As for cooking garlic, I don’t understand why most recipes tell you to add the garlic along with any onions you’re sweating. The garlic ALWAYS burned when I followed those instructions.

    • Deborah

      I also have trouble finding garlic that does not come from China, and I live about a 100 miles from Gilroy CA, the “garlic capital of the world”. I don’t get it.

  • parkbench

    Interesting discussion. I’ve got a bed of red toche garlic growing in the backyard right now. Can I stand the wait for four more months?

    • emilia

      You can freeze chopped garlic and whole clove unpeeled garlic (just take a clove when you need it).

  • Karen Downie Makley

    add me to the “i remove when it’s about to sprout” crowd. otherwise, i just chop garlic as is. i prefer to use my chopped garlic immediately. pre-chopping and storing just makes it taste less fresh (well…it IS, less fresh if you are waiting to use it)

    but, ruhlman, do you know why shallots taste bitter if you chop them in a food processor? I find shallots taste unpalatable unless i have taken the time to carefully, and thinly, slice by hand….

    i don’t get it…but i stopped asking why and stopped taking shortcuts here….

      • Allen

        I tried to make homemade mayo with egg yolks, olive oil, coarse chopped shallots, salt, lemon zest and a wire whisk, on vacation with minimal supplies… it blows.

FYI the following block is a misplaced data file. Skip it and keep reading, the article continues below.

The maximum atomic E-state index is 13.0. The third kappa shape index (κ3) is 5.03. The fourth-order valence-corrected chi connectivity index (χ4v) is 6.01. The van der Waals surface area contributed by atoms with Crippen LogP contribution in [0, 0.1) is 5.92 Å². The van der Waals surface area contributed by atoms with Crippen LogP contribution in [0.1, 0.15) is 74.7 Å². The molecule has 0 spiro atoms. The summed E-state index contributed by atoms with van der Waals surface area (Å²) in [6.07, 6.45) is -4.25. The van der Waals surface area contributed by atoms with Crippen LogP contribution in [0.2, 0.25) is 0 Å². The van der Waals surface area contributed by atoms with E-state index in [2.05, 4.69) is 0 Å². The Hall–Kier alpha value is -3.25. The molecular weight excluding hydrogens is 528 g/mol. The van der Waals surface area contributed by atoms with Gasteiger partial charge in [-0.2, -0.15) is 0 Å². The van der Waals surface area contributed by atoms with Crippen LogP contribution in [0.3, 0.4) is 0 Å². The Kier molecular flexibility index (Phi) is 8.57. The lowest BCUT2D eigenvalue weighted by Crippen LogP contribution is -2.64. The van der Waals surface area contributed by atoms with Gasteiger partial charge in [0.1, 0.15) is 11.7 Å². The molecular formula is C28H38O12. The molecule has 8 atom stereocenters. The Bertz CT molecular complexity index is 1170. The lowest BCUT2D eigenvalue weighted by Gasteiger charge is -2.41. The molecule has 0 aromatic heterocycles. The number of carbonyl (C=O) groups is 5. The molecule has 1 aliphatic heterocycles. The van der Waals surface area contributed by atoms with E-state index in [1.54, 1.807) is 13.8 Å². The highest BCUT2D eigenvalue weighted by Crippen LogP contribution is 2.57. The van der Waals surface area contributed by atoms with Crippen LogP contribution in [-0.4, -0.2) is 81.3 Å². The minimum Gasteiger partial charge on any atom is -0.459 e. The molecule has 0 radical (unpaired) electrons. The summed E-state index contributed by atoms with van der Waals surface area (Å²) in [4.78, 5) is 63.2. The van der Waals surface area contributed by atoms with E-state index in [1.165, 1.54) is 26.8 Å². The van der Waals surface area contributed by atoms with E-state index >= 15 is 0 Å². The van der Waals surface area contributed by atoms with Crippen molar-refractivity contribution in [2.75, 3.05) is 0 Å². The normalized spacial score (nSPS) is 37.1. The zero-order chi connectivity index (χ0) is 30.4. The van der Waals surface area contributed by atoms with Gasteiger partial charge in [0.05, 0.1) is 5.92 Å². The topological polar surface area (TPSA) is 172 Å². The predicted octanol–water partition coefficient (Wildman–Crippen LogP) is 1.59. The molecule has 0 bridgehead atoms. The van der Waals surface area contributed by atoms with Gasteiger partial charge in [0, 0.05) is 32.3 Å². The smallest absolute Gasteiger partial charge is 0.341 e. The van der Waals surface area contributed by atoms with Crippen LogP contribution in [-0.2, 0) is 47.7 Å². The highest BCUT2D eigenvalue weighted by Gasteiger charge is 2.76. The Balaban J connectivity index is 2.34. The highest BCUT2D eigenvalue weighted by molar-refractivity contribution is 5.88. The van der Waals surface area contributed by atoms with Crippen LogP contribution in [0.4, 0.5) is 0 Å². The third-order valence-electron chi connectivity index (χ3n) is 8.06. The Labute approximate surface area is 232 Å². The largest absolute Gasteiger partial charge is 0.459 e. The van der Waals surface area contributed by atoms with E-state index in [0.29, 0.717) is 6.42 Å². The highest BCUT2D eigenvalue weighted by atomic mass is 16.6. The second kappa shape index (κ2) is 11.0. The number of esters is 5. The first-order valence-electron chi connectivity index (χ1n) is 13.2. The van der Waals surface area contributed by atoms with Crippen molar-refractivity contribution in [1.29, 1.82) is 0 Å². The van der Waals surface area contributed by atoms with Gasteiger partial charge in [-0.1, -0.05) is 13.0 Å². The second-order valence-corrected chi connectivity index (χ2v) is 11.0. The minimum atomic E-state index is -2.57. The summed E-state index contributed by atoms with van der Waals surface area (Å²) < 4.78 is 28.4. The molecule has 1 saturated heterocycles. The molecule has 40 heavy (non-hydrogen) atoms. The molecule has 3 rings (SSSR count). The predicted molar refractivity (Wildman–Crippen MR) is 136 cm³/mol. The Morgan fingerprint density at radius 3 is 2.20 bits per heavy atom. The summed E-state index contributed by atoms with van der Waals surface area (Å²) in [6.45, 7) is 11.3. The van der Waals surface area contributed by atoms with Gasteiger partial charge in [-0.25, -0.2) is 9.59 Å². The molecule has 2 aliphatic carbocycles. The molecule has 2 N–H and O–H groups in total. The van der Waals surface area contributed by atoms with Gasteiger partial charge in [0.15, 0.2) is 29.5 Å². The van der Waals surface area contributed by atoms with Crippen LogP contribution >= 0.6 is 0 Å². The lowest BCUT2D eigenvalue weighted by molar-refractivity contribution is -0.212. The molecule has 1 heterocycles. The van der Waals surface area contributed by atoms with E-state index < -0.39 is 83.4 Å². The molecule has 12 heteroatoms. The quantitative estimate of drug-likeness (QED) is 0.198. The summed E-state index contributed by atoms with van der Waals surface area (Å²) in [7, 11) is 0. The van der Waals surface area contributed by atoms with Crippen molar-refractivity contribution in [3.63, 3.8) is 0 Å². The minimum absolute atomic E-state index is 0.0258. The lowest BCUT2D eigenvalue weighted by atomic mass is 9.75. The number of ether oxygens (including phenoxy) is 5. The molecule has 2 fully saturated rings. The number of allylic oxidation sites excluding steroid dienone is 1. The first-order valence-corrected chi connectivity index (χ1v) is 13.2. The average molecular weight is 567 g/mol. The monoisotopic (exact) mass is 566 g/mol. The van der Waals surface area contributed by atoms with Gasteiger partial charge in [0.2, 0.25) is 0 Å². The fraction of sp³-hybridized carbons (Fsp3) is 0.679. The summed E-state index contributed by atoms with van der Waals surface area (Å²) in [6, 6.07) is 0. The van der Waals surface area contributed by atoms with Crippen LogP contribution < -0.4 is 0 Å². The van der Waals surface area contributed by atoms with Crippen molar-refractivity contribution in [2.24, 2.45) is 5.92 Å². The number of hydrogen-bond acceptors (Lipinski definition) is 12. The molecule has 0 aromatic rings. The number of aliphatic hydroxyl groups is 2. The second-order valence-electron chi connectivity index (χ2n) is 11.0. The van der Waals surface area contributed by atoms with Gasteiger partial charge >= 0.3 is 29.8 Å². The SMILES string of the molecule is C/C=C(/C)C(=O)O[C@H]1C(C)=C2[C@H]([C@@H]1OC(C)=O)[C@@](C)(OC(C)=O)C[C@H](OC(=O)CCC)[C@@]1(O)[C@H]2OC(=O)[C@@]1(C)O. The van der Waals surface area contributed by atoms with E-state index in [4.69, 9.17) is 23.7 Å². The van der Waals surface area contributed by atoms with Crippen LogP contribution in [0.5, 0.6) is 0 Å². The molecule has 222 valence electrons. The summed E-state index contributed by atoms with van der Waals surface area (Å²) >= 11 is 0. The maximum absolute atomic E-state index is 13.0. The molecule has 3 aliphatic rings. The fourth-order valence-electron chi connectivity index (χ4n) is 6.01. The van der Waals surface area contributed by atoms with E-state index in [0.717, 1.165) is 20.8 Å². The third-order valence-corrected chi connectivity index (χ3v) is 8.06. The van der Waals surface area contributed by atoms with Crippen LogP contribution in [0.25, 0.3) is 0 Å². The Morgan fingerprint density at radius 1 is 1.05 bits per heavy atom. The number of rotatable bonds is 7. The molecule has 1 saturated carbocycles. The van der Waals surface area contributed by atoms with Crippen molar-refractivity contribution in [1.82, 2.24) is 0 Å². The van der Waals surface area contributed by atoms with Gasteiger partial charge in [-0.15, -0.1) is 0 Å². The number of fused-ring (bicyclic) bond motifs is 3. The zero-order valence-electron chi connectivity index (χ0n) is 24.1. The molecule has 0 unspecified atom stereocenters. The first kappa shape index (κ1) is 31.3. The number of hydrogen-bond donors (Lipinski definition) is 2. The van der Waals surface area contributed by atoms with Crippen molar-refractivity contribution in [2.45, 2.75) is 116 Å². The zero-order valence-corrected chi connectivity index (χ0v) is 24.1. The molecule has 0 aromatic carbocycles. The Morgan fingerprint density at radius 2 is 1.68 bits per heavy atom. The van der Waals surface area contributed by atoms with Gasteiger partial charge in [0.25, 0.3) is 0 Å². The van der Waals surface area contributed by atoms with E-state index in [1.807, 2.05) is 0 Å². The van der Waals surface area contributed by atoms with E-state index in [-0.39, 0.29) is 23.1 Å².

• Todd

    I personally can’t taste the difference. Adam Perry Lang always recommends it, but his rubs, marinades, brines, etc. Have so many other complementary flavors that I can’t imagine the germ imparting any off-flavor.

  • Susan

    I learned the hard way. I chopped the germ with the rest of the clove for a recipe. I didn’t notice much difference when we ate the meal, but the leftovers..yuck! The garlic got stronger and the odor was terrible. It seeped through the container so my refridgerator just stunk. I had to throw the leftovers away and throw out butter that wasn’t wrapped tightly that absorbed the flavor. It was awful. I degerm always, now.

  • Allen

    This time of the year it is hard to find good garlic, sadly I resort to the large plastic container of peeled garlic, and I googled how to preserve good garlic, but nothing compares to fresh garlic at the peak of season, when it’s plentiful and robust. We have a garlic festival at the end of summer with an amazing variety of garlic, I pick up a couple of bulbs of each – one to plant myself and one to use for cooking.